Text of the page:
CH2 of the Oscilloscope and CH2 of the Phase meter in parallel with the load resistor
     RL to measure the parameters of the output signal Vout.

1.5. Set the input voltage level to Vin =100mV (RMS), as measured by the CH1 of the
     oscilloscope. Starting from 50 Hz, sweep the input frequency up to 1 MHz.

1.6. For each of the selected frequencies read the RMS voltage of the Vin (CH1) and Vout
     (CH2) from the oscilloscope display and record the data in Table 6.1. For the same
     frequencies record the Phase Meter readings (display will show the phase angle
     between these two signals in [deg]).

1.7. For each of the measurements calculate the voltage gain in (dB), using the Equation
     (6.7).

                                                                       Vout
                                           AV (dB) = 20 log                                        Equation (6.7).
                                                                       Vin

                                                                6-7
               f [Hz]            Vin [V]              Vout [V]                  Θ[deg]         Av[dB]
                  50
                  75
                 100
                 200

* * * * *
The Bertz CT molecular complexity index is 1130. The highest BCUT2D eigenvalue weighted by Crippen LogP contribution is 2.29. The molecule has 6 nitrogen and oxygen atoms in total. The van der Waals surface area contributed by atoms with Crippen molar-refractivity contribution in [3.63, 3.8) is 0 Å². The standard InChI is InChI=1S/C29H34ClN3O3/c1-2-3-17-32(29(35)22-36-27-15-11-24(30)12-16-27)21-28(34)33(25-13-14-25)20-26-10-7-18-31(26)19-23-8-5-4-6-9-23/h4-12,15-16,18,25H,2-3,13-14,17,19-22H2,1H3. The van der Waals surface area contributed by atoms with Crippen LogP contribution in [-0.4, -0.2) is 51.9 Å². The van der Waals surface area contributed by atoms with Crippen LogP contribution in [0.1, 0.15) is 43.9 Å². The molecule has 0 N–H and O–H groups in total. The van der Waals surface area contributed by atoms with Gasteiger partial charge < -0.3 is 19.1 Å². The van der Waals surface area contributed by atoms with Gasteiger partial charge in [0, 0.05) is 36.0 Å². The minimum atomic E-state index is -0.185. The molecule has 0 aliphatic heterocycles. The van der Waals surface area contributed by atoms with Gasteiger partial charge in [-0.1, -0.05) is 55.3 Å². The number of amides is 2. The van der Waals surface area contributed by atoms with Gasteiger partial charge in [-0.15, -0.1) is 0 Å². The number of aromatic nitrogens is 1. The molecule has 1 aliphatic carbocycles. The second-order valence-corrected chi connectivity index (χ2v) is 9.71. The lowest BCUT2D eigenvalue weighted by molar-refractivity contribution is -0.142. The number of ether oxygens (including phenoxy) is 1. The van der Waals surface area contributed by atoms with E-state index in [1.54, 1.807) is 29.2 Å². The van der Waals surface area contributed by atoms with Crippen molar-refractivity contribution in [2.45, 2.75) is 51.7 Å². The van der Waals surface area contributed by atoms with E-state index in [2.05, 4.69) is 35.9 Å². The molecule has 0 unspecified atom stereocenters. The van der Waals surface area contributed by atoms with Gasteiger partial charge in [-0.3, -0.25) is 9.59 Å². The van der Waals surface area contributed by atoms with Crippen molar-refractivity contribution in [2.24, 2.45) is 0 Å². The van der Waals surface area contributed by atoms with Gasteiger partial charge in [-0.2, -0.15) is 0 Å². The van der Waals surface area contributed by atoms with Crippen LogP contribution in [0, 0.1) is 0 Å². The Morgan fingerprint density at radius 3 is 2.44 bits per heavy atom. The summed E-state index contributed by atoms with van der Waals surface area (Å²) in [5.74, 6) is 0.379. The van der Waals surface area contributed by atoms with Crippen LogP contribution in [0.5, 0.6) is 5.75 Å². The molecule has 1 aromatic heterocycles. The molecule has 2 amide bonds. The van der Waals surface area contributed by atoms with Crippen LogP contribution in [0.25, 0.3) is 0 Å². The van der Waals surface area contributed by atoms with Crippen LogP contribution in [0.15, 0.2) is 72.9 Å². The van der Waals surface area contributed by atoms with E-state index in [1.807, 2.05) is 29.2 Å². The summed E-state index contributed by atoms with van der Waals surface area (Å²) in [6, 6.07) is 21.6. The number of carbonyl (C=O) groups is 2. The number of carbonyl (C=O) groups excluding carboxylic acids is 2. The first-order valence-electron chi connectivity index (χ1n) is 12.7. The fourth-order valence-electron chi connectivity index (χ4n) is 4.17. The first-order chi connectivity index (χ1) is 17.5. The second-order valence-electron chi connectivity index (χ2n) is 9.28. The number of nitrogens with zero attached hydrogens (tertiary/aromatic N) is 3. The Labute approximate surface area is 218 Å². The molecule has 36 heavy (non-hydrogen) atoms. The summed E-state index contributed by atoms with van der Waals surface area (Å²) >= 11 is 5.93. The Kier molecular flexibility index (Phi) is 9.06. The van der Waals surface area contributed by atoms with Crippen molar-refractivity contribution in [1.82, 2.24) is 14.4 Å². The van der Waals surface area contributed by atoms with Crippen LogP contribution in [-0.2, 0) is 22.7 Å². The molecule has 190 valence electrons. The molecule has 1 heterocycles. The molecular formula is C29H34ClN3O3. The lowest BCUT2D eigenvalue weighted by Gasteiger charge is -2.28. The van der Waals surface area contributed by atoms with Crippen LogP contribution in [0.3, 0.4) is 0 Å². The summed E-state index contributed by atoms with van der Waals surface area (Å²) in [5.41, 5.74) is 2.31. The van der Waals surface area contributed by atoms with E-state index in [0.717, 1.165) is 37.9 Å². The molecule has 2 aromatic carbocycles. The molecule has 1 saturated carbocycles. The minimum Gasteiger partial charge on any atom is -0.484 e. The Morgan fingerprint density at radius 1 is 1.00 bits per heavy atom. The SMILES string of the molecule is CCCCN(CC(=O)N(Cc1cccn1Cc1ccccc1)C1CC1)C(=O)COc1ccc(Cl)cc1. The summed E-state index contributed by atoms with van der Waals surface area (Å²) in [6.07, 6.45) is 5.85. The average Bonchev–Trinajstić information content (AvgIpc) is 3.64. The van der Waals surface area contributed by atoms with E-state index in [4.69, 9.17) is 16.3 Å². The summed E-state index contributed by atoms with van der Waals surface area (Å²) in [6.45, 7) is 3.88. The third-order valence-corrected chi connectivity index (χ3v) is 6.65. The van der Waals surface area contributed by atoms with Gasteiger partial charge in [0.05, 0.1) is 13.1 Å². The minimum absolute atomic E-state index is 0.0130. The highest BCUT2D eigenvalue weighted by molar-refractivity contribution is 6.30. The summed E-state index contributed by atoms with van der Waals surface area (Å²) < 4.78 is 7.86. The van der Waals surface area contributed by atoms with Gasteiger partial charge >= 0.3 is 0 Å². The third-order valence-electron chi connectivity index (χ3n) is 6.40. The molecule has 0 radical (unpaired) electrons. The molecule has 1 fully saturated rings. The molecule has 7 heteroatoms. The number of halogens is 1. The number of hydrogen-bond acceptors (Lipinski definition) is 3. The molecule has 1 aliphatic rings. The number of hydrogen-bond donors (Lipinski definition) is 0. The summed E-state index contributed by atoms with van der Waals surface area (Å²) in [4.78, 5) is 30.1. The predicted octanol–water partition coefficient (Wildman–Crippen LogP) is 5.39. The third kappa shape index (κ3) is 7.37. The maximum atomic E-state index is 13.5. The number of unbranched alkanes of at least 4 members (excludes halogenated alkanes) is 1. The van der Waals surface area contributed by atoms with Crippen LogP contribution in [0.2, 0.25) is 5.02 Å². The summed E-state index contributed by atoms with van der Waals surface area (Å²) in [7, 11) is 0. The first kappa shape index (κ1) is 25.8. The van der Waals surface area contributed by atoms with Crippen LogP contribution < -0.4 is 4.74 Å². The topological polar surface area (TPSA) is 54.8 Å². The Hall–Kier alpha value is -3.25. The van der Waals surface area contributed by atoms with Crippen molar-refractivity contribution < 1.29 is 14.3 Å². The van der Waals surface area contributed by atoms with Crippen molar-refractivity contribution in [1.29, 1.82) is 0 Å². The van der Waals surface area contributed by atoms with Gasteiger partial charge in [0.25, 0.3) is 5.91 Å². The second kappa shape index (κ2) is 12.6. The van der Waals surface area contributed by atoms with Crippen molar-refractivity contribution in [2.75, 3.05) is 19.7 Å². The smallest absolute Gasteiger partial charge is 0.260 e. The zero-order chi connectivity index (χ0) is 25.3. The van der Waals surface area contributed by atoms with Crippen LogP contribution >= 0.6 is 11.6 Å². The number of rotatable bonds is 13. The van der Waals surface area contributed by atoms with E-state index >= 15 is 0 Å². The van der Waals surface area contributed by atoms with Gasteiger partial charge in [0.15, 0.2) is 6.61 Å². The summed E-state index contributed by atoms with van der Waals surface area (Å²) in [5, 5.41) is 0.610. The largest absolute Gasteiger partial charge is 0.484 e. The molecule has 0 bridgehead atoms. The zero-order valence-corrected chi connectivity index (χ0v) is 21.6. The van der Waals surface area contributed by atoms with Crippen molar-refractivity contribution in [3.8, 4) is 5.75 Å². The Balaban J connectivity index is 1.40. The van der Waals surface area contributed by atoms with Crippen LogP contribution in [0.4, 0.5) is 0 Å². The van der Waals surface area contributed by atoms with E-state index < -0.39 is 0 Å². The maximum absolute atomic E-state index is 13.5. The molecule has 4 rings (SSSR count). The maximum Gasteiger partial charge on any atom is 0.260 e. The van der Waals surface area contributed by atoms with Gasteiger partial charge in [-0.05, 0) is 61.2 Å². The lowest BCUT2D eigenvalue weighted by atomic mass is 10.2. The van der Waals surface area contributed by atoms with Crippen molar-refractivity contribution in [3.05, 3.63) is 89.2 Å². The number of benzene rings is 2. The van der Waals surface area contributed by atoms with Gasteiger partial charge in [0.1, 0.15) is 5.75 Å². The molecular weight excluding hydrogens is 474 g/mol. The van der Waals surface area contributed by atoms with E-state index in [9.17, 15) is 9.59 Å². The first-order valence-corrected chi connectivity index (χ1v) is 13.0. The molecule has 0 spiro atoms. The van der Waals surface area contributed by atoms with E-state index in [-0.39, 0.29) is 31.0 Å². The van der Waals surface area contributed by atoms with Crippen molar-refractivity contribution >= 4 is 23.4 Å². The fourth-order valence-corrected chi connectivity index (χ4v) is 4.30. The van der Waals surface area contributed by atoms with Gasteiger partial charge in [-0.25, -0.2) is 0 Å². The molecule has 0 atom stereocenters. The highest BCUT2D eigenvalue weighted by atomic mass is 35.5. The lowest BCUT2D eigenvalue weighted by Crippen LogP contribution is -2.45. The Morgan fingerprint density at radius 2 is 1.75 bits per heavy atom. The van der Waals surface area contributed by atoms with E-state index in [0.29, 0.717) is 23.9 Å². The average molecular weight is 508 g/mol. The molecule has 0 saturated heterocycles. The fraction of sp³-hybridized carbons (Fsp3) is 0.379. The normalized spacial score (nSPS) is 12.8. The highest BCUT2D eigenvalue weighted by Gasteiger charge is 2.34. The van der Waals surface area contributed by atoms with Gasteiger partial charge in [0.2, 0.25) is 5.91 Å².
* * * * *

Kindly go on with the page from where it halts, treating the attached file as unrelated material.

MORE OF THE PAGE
500
                 800
                  1k
                  2k
                  5k
                 10k
                  20
                 50k
                100k
                200k
                500k
                 1M

                          Table 6.1. CS and CD amplifier frequency response

1.8. Plot the obtained data on top of your MicroCap simulations. Do they agree? If there is
     a difference, explain what could be the reason for it.
1.9. Increase the input signal level until output voltage clipping occurs. Record the
     maximum input and output levels of undistorted sine wave signal.
1.10. Note the phase shift between output and input. Is your amplifier inverting or non-
     inverting?

       2. Common Drain amplifier frequency response.

2.1. Build the circuit in Figure 6.6 using the components given in the pre-lab. Use standard
parts when building the amplifier. Do not use multiple resistors to match the specified